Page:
White Paper: Dementia

Dementia is the loss of intellectual ability. People with dementia show a gradual loss of memory, become confused, and may not perform normal daily activities. Eventually they may no longer recognize family members or friends, and may display agitated behavior. Although dementia is observed more often in older adults it is not a consequence of aging (Torpy JM, Lymn C, and Glass RM. Dementia. JAMA 297:2436, 2007).

The most common cause of dementia is Alzheimer’s disease. People with this disease loose neurons in areas of the brain dealing with memory and thinking. There is a build-up of abnormal proteins, called b amyloid, in the brain. Alzheimer’s more often affects seniors but it has been reported in younger adults. The cause is unknown, but risk factors include family history, a specific gene, and aging (Torpy JM, Lymn C, and Glass RM. Dementia. JAMA 297:2436, 2007).

Other causes of dementia include, stroke (vascular dementia), Parkinson’s Disease, and Huntington’s Disease. Symptoms similar to dementia may be caused by other factors, such as Vitamin B12 deficiency or a prescription medication, so it’s imperative that your doctor look for treatable causes.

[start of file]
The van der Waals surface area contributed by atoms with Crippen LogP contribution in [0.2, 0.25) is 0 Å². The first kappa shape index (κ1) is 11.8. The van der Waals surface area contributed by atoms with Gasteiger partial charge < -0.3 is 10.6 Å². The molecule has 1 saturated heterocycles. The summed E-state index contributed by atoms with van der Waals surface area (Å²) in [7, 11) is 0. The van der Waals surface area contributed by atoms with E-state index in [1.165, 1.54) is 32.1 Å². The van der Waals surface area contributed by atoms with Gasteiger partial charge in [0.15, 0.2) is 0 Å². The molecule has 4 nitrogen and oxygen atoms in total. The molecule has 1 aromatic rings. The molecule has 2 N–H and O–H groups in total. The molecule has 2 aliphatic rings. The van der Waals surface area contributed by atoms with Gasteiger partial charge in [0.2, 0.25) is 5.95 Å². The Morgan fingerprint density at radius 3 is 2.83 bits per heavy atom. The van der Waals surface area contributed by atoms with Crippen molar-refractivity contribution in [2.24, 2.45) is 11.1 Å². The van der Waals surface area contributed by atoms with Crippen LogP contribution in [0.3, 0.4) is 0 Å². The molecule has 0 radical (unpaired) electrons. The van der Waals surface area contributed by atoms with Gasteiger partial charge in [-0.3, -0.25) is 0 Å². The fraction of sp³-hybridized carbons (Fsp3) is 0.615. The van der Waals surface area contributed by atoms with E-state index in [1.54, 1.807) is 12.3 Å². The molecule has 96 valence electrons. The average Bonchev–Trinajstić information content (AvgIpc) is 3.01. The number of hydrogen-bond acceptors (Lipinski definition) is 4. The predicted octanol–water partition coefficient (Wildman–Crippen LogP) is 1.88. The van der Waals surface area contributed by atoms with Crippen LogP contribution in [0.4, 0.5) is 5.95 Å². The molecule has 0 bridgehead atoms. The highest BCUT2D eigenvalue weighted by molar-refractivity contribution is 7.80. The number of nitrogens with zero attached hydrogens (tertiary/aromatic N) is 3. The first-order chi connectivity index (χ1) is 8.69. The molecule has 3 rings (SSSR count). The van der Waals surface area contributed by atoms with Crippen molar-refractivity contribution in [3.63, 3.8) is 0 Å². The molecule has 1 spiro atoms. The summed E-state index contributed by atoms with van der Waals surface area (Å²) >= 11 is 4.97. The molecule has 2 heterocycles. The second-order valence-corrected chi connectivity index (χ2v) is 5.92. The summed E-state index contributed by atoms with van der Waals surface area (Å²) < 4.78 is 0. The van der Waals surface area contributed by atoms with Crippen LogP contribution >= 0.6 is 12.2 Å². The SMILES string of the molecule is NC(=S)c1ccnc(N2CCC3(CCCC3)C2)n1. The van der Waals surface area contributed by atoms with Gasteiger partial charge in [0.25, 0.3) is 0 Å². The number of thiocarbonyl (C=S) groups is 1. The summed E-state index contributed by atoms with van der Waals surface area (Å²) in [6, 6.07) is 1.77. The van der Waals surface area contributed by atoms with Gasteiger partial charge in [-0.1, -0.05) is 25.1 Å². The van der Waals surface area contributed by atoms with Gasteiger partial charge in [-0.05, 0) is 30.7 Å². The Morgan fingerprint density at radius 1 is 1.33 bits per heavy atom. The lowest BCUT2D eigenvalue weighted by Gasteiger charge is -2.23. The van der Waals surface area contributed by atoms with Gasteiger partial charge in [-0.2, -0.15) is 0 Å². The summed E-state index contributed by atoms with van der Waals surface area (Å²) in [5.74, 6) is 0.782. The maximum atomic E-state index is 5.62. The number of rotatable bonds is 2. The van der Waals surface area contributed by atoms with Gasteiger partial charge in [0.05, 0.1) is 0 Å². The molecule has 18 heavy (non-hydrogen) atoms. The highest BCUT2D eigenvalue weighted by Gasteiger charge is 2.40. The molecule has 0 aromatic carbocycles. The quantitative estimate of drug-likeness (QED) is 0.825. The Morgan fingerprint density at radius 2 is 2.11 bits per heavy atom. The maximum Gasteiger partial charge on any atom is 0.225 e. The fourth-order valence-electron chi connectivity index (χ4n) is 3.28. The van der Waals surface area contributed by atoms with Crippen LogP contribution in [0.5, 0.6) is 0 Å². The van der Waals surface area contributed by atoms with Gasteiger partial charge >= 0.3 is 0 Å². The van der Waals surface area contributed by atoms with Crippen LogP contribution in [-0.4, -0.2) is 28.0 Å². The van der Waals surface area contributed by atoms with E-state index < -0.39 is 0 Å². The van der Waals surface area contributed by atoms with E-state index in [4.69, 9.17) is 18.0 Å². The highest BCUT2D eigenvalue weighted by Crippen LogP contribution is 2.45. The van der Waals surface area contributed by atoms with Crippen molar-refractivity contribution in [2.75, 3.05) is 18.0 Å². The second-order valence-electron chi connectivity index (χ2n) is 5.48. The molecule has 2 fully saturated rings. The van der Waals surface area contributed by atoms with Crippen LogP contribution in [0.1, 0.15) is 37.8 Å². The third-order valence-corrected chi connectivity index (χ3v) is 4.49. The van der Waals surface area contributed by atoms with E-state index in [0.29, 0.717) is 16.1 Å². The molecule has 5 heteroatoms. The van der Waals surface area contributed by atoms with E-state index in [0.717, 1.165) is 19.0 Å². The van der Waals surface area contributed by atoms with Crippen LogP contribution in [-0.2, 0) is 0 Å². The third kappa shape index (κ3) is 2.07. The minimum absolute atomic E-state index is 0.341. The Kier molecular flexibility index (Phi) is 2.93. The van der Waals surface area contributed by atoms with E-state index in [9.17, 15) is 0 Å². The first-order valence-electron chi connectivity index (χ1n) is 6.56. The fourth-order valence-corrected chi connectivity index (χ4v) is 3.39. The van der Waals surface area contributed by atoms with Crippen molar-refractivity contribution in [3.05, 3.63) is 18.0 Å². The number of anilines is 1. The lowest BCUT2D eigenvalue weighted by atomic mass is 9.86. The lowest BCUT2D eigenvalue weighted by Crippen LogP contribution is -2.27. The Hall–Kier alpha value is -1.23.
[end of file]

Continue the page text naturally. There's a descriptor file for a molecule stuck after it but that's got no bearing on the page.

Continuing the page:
There is no cure for Alzheimer’s or vascular dementia. However, there are support groups that can offer you help in caring for a loved one with Alzheimer’s. Additionally, there are some prescription medications that can slow the progression of Alzheimer’s. Eventually, patients with Alzheimer’s disease will need full time care.

Your family care doctor should refer you to a gerontologist, neurologist, psychiatrist, or psychologist for proper care.

For more information see http://www.nia.nih.gov/alzheimers.